Odd Squad is about to cross the pond.
The hit live-action children’s series has been translated into dozens of languages and broadcast around the world, but a new co-production deal has taken its international appeal to a new level.
A 12-episode run that will serve as the show’s fourth season on PBS Kids has just finished filming in Manchester, England. There’s still time to decide whether the series will air in the states as Odd Squad UK or just Odd Squad. The new season is slated for release in late 2024.
The co-production between Sinking Ship Entertainment and BBC Studios Kids & Family — a relatively new entity that spun off from its parent network in April 2021 — came together through partnerships with CBBC (Children’s BBC), PBS Kids and Canadian broadcasters TVO Kids and Société Radio-Canada. Fred Rogers Productions holds U.S. distribution rights and licensed them exclusively to PBS, according to Matt Shiels, VP of business and legal affairs.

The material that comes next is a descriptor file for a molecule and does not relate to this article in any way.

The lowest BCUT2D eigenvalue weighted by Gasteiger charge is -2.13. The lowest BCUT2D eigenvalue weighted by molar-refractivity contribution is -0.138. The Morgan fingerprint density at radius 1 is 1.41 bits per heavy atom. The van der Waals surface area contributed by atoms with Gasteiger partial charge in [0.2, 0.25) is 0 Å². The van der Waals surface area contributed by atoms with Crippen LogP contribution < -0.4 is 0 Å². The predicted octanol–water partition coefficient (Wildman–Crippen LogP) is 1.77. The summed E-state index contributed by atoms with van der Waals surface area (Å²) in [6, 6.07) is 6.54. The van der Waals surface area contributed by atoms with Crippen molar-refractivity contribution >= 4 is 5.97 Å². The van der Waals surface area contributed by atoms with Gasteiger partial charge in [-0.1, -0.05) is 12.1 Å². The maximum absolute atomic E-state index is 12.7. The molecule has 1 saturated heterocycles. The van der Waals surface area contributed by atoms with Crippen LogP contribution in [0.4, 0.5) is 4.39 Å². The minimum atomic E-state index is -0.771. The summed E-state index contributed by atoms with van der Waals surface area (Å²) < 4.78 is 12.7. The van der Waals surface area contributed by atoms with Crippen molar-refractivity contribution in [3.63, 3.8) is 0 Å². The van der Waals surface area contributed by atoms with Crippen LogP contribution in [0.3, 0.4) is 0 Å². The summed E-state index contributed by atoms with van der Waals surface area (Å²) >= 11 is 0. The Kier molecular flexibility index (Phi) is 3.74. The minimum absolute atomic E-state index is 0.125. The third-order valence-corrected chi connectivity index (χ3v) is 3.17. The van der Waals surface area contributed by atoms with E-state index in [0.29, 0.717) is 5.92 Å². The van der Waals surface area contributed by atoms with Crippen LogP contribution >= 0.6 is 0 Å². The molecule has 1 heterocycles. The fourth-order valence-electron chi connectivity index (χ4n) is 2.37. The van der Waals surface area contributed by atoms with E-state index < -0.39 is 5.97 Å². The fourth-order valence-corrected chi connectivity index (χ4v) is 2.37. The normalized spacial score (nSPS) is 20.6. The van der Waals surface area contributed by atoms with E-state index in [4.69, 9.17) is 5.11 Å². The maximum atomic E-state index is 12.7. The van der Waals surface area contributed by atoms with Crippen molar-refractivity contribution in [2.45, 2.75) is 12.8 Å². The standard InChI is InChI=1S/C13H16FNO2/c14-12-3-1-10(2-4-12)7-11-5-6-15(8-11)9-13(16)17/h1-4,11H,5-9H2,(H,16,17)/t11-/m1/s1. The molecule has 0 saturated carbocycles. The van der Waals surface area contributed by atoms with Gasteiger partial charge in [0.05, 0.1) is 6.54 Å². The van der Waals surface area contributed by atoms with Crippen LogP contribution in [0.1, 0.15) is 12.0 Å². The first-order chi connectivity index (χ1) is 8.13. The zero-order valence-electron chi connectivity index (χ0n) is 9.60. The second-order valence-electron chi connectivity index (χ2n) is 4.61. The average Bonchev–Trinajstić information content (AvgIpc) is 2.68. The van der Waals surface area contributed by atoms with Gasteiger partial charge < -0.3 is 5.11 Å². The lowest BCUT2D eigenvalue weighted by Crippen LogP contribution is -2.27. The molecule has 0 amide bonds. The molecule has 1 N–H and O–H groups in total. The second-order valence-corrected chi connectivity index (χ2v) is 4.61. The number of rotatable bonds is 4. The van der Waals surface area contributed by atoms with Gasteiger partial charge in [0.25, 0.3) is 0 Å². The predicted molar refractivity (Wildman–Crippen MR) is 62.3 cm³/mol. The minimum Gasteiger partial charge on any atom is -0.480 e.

With three seasons comprising more than 100 episodes already in circulation, Odd Squad has performed well with British audiences, delivering ratings that place the series among the top five shows on CBBC at any given time. Those numbers led Toronto-based Sinking Ship and the show’s creators, Tim McKeon and Adam Peltzman, to pursue shooting a special episode of the show in England, similar to the season three episode produced in Australia, “End Of The Road.”
The BBC agreed to the idea in February 2020 — just before the COVID pandemic hit. When pre-production started in May 2020, Sinking Ship realized that the logistics of sending the cast and crew over to Britain to shoot the episode would be too complicated and too expensive.
“That’s when we said, ‘What if we do a series instead?’” says Blair Powers, co-founder of Sinking Ship. “The show had been doing so well there that we realized it would just be easier to film the whole season in the U.K. rather than just a single episode.” Over several months of talks with the BBC, a deal came together in early 2023. BBC Studios Kids & Family was hired to helm the production, which was ultimately filmed in and around Manchester.